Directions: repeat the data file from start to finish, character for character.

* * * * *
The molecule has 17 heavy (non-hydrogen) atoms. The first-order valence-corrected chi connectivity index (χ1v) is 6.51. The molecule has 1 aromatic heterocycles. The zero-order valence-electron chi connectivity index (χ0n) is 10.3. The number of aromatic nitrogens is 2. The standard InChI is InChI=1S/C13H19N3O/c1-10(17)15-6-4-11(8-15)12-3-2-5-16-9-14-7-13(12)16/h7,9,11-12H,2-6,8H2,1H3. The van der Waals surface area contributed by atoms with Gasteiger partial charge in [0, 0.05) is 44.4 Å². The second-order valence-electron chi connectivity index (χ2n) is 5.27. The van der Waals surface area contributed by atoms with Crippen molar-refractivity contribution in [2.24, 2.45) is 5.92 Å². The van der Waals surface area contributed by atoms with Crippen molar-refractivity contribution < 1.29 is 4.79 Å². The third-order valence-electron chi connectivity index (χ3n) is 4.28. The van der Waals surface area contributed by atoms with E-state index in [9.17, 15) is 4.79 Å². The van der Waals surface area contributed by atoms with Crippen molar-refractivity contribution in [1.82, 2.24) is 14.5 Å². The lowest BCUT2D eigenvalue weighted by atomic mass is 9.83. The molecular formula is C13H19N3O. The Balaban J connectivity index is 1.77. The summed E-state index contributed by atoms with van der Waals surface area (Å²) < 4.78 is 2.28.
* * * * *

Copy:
The molecule has 17 heavy (non-hydrogen) atoms. The first-order valence-corrected chi connectivity index (χ1v) is 6.51. The molecule has 1 aromatic heterocycles. The zero-order valence-electron chi connectivity index (χ0n) is 10.3. The number of aromatic nitrogens is 2. The standard InChI is InChI=1S/C13H19N3O/c1-10(17)15-6-4-11(8-15)12-3-2-5-16-9-14-7-13(12)16/h7,9,11-12H,2-6,8H2,1H3. The van der Waals surface area contributed by atoms with Gasteiger partial charge in [0, 0.05) is 44.4 Å². The second-order valence-electron chi connectivity index (χ2n) is 5.27. The van der Waals surface area contributed by atoms with Crippen molar-refractivity contribution in [2.24, 2.45) is 5.92 Å². The van der Waals surface area contributed by atoms with Crippen molar-refractivity contribution < 1.29 is 4.79 Å². The third-order valence-electron chi connectivity index (χ3n) is 4.28. The van der Waals surface area contributed by atoms with E-state index in [9.17, 15) is 4.79 Å². The van der Waals surface area contributed by atoms with Crippen molar-refractivity contribution in [1.82, 2.24) is 14.5 Å². The lowest BCUT2D eigenvalue weighted by atomic mass is 9.83. The molecular formula is C13H19N3O. The Balaban J connectivity index is 1.77. The summed E-state index contributed by atoms with van der Waals surface area (Å²) < 4.78 is 2.28.